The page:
Tag Archives: Resurrection

The Truth Of Easter

Christ delivering Adam, Eve, and other righteous souls in prison (1 Pet. 3:19, 4:6).

Christ delivering Adam, Eve, and other righteous souls in prison (1 Pet. 3:19, 4:6).

The most famous sermon ever preached in Christian history has to be the one given by St. Peter to the multitude on Pentecost, as recorded in the second chapter of the Acts of the Apostles. The second most famous sermon, however, must be one given three hundred years later by St. John Chrysostom on Pascha (Easter) morning at the great midnight vigil. But St. John’s sermon has the distinction of enjoying an ongoing career as a living homily still preached every Easter in hundreds, probably thousands, of churches across the world at their midnight vigils. The words of the homily are timeless and universal, and they magnificently describe the truth of Easter: Continue reading

Reflection On Lent And Pascha

After observing Lent, and especially the last days of Holy Week, it’s absolutely amazing how exciting the arrival of Easter is. At The Advent, we had a service every night of Holy Week, including a vigil at 11:30 Saturday night in order to celebrate the Resurrection literally first thing in the morning. By the time of our vigil, the mounting anticipation was intense. I was weary from fasting and annoyed at my own shortcomings that the fast had revealed. The powerful Good Friday service the day before had forced me to experience our Lord’s death in new ways. The fact that Saturday itself is part of Holy Week — the fact that I had to observe it too, to think about Jesus’ cold body lying in the dark on a slab, me hiding uncomfortably with the scattered disciples — made me want to jump ahead to the resurrection I knew about from history. The emotions that kept bubbling up didn’t match my circumstances, like when a sad dream affects the tone of the next day. Continue reading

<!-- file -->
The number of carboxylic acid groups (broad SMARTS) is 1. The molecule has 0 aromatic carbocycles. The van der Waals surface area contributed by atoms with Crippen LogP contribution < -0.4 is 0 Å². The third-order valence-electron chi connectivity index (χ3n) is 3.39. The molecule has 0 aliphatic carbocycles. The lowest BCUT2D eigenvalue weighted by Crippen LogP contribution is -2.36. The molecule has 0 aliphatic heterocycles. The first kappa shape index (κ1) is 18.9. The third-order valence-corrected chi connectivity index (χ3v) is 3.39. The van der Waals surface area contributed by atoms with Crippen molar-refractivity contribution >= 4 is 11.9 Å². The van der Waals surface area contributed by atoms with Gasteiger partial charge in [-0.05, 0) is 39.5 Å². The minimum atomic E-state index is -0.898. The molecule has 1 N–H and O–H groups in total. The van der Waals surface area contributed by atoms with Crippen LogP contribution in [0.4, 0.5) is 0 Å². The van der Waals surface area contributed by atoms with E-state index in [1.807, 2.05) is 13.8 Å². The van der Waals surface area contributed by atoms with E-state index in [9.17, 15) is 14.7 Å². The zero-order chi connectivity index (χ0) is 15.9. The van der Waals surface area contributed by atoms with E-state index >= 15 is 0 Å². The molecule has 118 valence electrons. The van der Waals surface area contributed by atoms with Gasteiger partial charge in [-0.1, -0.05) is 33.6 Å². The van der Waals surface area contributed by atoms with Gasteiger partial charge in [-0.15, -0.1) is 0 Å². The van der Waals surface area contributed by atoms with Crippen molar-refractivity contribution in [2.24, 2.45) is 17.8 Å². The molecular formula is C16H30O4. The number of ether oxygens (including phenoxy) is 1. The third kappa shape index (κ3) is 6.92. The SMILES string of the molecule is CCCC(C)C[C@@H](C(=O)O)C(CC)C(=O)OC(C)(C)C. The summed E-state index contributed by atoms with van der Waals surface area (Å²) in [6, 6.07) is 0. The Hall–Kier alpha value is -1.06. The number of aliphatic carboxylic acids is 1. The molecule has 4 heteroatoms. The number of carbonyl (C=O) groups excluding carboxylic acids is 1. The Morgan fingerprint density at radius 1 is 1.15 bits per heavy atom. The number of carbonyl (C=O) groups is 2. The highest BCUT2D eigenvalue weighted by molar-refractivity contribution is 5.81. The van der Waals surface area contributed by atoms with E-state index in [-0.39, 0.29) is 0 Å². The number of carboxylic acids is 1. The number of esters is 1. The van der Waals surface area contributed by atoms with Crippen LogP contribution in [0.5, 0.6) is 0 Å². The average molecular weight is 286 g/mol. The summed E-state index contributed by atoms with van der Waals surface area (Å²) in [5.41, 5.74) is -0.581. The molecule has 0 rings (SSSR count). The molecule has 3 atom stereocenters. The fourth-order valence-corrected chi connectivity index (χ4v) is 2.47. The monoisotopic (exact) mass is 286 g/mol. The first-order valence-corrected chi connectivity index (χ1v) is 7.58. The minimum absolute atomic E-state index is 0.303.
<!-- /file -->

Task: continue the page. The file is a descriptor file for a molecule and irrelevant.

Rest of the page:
The Pregnant Forty

I just finished reading a book by Eugene Peterson called Under the Unpredictable Plant. In the book, Peterson uses the Jonah story to discuss the vocation of pastoral ministry. He’s really spectacular at drawing meaningful parallels from Jonah’s behavior, psychology, and circumstances to the life of a pastor, and often more broadly, to Christians’ lives. One example is his expounding of the message Jonah was sent to prophesy: “Yet forty days, and Nineveh shall be overthrown.” To the ears not rooted in ancient near-eastern culture, the ears not familiar with biblical prophecy, the ears boastful of hearing what they’ve been fed yet condescending toward what they haven’t – my ears, our ears – to those ears, a prophecy like that sounds like some malevolent Zeusonian lightening bolt kind of hogwash. To the city of Nineveh, we are told, which didn’t have our ears, this prophecy sounded like an alarm. Not sounding the imminent destruction of a city full of innocent people, but a warning meant to steer a wayward ship away from the deadly rocks. Nineveh heard “forty days” and threw the ship hard to starboard… or port. They repented, fasted, and resolved to change their ways because in the declaration “forty days,” they heard “hope.” Continue reading